Denmark’s opposition parties call out empty biodiversity promises

Denmark’s government promised a nature and biodiversity law almost two years ago, but has still presented no measures in this area. Now, EU targets are outstripping Denmark’s once pioneering promises.

Photo: Malene Thyssen

Six parties have backed a proposal that the government ensures 10 percent of Denmark’s land area is designated as strictly protected nature.

“The problem is that today we have no strictly protected nature, and the government has no ambitions to achieve this,” chairman of supporting party SF, Pia Olsen Dyhr, told Ritzau on Thursday. The proposal is also backed by Liberal Alliance, Konservative, Radikale, Enhedslisten og Alternativet.

In 2022, research by the Biodiversity Council found that just 2.3 percent of Danish land area was designated as protected, and none as strictly protected.

Protected areas benefit the overall health of the environment, and can serve many different purposes, such as protecting wild game resources or preserving natural beauty. In strictly protected areas, natural processes must be left essentially undisturbed to safeguard biodiversity and ecosystems.

The average protected land area per EU state is 18 percent, according to the EU’s Natura 2000 guidelines.

But in 2021, the EU announced its Biodiversity Strategy, setting down a target to expand those areas to 30 percent of the EU’s land and sea, and put a third of these areas, 10 percent of the total, under strict protection.

The strategy requires all EU member states, including Denmark, to register pledges to achieve these, and other, environmental goals.

When the current Danish government was elected in 2022, its founding mandate promised a “comprehensive law” for nature and biodiversity.

In April 2023, Denmark registered for the EU’s Biodiversity Strategy, pledging – among other things – to plant 250,000 hectares of new forested land, more than four times the total land area of Bornholm.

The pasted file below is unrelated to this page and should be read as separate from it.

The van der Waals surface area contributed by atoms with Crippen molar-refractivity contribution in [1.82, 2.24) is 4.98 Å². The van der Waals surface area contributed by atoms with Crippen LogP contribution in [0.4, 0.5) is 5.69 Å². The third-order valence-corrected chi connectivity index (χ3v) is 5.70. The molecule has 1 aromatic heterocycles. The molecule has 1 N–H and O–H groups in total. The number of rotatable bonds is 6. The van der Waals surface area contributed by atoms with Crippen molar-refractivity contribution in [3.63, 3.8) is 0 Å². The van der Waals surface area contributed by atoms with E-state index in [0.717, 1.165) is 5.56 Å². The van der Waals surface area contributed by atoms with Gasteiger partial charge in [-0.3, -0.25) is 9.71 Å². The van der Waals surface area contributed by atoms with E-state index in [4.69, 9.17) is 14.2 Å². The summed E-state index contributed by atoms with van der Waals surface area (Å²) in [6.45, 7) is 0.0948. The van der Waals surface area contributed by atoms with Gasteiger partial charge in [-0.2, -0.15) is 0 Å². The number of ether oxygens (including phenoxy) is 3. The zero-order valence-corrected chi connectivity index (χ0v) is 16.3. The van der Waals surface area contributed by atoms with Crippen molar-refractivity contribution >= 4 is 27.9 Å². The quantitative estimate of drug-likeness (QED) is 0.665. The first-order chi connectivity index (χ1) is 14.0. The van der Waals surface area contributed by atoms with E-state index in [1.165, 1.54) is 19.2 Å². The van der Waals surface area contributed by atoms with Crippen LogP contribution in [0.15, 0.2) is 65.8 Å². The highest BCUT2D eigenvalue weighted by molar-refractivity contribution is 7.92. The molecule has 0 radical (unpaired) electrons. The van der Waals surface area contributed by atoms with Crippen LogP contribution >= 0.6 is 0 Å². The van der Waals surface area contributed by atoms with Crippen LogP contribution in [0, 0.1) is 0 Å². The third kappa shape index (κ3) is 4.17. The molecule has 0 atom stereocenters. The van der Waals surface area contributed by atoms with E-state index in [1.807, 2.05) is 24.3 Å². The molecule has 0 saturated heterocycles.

But in 2024, the government still has no active or future policies in place to increase protected nature areas. 

“No measures have been presented in this area,” says Dyhr.

Meanwhile, 60.1 percent of Denmark’s land area is cultivated agricultural land – far above the EU average where, across the whole bloc, 37.8 percent of the land area is agricultural. 

By contrast, in neighbouring Norway it’s just 3.5 percent, according to Danmarks Statistik.

This week, Climate Minister Lars Aagard suggested that the 250,000 hectares of new woodland could “kill two birds with one stone” – cut the agricultural sector’s emissions, while absorbing excess fertiliser from the soil – if it was planted on farmland.

SF also suggests that Denmark could hit its 30 and 10 percent targets if farmland took up a little less space, and state-owned forests were designated as strictly protected nature.

“In Denmark, we have a lot of cultivated land for agricultural production, and there we must have an honest discussion about the fact that if you take something out of operation and use it for nature, it can also benefit the climate,” said Dyr.

The leader of Radikale Martin Lidegaard likewise sees the rewilding of farmland as a solution.

“Our nature must be set free now – and this especially requires a rethinking of the way we arrange our agriculture and agricultural support,” he said.

While the Environment Minister Magnus Heunicke welcomed the proposal from the six parties, he suggested that the government is already on the case.

Pointing to the government-led ‘green tripartite’, which is currently negotiating new taxation rules for the agriculture sector, he said: “We have asked [them] to come up with recommendations for what a future law on nature and biodiversity might look like.”

He also dredged up the government’s pledge from 2022: “In addition, we also stated in the government foundation that five more areas can be designated where nature national parks can be established.”

The leader of Alternativet Franciska Rosenkilde is unconvinced, but believes pressuring the government can yield results.

“The government is extremely hesitant when it comes to securing climate, environment and nature, so it is therefore important that we can push it together,” she said.